Having training and credentials is a solid asset to possess, but additionally at UserTutor Corp. one of the features we look at when reviewing candidates for employment or as associates is what they have done on their own to exceed themselves. And so, a few words on autodidacticism:

Self-Directed Learning (Autodidacticism)

Definition: “A process in which students take the initiative to diagnose their learning needs, formulate learning goals, identify resources for learning, select and implement learning strategies, and evaluate learning outcomes. The role of the instructor shifts from being the ‘sage on the stage’ to the ‘guide on the side’ in a self-directed learning environment.”
Courtesy: NETnet

Self-directed learning puts the control, and responsibility, into the hands of the student.  You decide what your objectives are, what you want to learn, and the efforts you will employ to gain that new knowledge.  That is a reward in itself, and the advantages for the entrepreneur are obvious, but this begs the question of its value to employment.

10 Advantages of Self-Directed Learners in the Workplace

  1. adapt to changes in their environments better
  2. remain resilient in the face of challenges and obstacles
  3. demonstrate enhanced performances in their jobs
  4. exhibit superior critical thinking and questioning skills
  5. demonstrate increased confidence and problem solving capabilities
  6. actively share knowledge and build networks with others
  7. show stronger emotional commitment
  8. find their jobs more meaningful
  9. experience “deep” rather than “surface” learning, and
  10. are more likely to realize their potential as leaders

Courtesy: Jackdaw Learning & Teaching

The following list further provides qualities that you, as a dedicated autodidactist, can confidently include in your personal profile:

Characteristics of Self-Directed Learners

  • Experience
  • Industriousness
  • Perseverance
  • Self-discipline
  • Curiosity
  • Single-minded pursuit
  • Creativity
  • Ingenuity
  • Self-confidence
  • Independence
  • Integrity
  • Ambition

Courtesy: Self-Directed Learning Resources

Take confidence – many great accomplishments came from the hands and minds of the self-taught!

Famous Self-Taught People

Bill Gates
If he’s not the most famous college dropout in American history, he is for sure the wealthiest. Bill Gates as if you didn’t know is co-founder of Microsoft and easily the richest man in the world.

Alexander Graham Bell (1847-1922)
Self-taught inventor of the telephone and telegraph. His college experience consisted only of attending a few lectures.

Richard Branson (1950-)
Flamboyant British billionaire Branson chose business instead of college. He is the owner of Virgin Records, and Atlantic Airways among others.

Robert Burns (1759-1796)
Often referred to as Scotland’s National Bard, poet and songwriter Robert Burns educated himself principally through reading.”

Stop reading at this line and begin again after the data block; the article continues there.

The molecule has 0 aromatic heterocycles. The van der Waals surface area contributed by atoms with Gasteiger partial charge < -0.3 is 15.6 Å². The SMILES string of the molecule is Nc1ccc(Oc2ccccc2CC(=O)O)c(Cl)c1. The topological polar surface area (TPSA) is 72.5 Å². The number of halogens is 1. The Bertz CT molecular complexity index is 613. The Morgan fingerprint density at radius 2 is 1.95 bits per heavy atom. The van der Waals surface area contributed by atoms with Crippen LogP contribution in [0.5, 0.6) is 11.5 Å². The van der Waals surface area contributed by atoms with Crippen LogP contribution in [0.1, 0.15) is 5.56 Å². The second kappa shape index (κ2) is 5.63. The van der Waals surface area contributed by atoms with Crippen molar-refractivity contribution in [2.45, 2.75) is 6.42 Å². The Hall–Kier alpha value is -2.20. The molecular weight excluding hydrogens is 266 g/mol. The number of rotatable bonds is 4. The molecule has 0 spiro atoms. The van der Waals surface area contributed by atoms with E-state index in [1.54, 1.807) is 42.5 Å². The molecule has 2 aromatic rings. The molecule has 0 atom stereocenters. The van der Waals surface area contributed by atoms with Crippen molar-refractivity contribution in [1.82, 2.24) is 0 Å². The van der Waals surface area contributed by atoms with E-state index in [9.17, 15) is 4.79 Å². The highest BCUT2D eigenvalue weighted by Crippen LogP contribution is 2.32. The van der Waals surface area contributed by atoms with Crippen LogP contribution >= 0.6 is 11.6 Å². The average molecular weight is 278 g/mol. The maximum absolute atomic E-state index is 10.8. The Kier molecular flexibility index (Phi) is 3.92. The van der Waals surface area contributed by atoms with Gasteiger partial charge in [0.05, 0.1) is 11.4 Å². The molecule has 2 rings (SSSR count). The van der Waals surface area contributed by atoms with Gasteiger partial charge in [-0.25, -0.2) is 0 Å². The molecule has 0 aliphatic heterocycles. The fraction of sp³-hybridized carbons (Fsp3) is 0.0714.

Andrew Carnegie (1835-1919)
An icon of the era of American industrialization and at one time the richest man in the world, Andrew Carnegie said “no man becomes rich unless he enriches others.” He received his education not through school but through work and became one of the world’s greatest philanthropists.

Arthur C. Clarke (1917-)
Arthur C. Clarke is one of America’s most celebrated science fiction writers. Too poor to go to college, he educated himself by reading magazines. He has written more than 60 books, with 50 million in print. These include 2001: A Space Odyssey, and 2010: Odyssey Two.

Walter Cronkite (1916-)
One of America’s most celebrated journalists and longtime CBS news anchor, Cronkite dropped out of college to work for the Houston Post in 1935.

Michael Dell
College dropout turned richest man in Texas. Dell left college after one semester to sell computers. Today Dell is considered one of the most dynamic computer companies in America. Would you hire this dropout at your high tech company or would you require an MBA?

Charles Dickens (1812-1870)
Thought by many scholars to be the greatest English novelist of all times Charles Dickens had his childhood schooling cut short in favor of factory labor while his father served time in debtor’s prison. With his formal education over at the age of 15 he furthered his learning in the courts as a clerk and as a newspaper journalist. Charles Dickens’ works are too numerous to mention, but a few you’ll likely recognize are David Copperfield, A Tale of Two Cities, Bleakhouse, Great Expectations, Oliver Twist, and Little Dorrit.

Thomas Alva Edison (1847-1931)
Thought by some of his teachers to be too stupid for school, Thomas Edison was taught at home by his mother in his early years. Eventually this self-taught scientist would himself become the big bang of technology, holding more than 1000 patents and pioneering such technology as the electric light and the phonograph.
“Thomas Alva Edison was beaten at school with a heavy leather strap because his teacher considered him “addled” for asking so many questions. He was chastised so much that his mother took him out of school after only three months’ formal education. He went on to become probably the most prolific inventor of all time.”
Courtesy: Autodidactic Press